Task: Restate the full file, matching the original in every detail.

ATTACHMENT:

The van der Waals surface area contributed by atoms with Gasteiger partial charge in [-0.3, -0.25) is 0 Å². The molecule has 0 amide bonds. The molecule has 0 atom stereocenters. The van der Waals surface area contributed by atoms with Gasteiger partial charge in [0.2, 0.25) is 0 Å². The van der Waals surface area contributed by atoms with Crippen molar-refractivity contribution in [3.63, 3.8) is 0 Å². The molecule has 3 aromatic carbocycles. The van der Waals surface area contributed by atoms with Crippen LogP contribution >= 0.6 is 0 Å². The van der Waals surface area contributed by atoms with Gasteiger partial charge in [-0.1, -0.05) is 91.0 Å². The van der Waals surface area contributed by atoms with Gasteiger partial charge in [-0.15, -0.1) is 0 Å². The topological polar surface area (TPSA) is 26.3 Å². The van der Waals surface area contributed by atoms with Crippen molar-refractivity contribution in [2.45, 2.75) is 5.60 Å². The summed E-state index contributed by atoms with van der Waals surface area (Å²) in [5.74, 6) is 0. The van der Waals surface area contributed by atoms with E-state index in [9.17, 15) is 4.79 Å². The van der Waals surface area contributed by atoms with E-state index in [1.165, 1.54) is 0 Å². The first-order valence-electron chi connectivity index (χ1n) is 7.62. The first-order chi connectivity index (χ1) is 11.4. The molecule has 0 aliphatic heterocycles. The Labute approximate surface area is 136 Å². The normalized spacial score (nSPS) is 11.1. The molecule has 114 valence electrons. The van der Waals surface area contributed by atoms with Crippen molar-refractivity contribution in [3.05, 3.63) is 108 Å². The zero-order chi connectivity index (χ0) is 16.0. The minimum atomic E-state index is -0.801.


The van der Waals surface area contributed by atoms with Gasteiger partial charge in [-0.3, -0.25) is 0 Å². The molecule has 0 amide bonds. The molecule has 0 atom stereocenters. The van der Waals surface area contributed by atoms with Gasteiger partial charge in [0.2, 0.25) is 0 Å². The van der Waals surface area contributed by atoms with Crippen molar-refractivity contribution in [3.63, 3.8) is 0 Å². The molecule has 3 aromatic carbocycles. The van der Waals surface area contributed by atoms with Crippen LogP contribution >= 0.6 is 0 Å². The van der Waals surface area contributed by atoms with Gasteiger partial charge in [-0.1, -0.05) is 91.0 Å². The van der Waals surface area contributed by atoms with Gasteiger partial charge in [-0.15, -0.1) is 0 Å². The topological polar surface area (TPSA) is 26.3 Å². The van der Waals surface area contributed by atoms with Crippen molar-refractivity contribution in [2.45, 2.75) is 5.60 Å². The summed E-state index contributed by atoms with van der Waals surface area (Å²) in [5.74, 6) is 0. The van der Waals surface area contributed by atoms with E-state index in [9.17, 15) is 4.79 Å². The van der Waals surface area contributed by atoms with E-state index in [1.165, 1.54) is 0 Å². The first-order valence-electron chi connectivity index (χ1n) is 7.62. The first-order chi connectivity index (χ1) is 11.4. The molecule has 0 aliphatic heterocycles. The Labute approximate surface area is 136 Å². The normalized spacial score (nSPS) is 11.1. The molecule has 114 valence electrons. The van der Waals surface area contributed by atoms with Crippen molar-refractivity contribution in [3.05, 3.63) is 108 Å². The zero-order chi connectivity index (χ0) is 16.0. The minimum atomic E-state index is -0.801.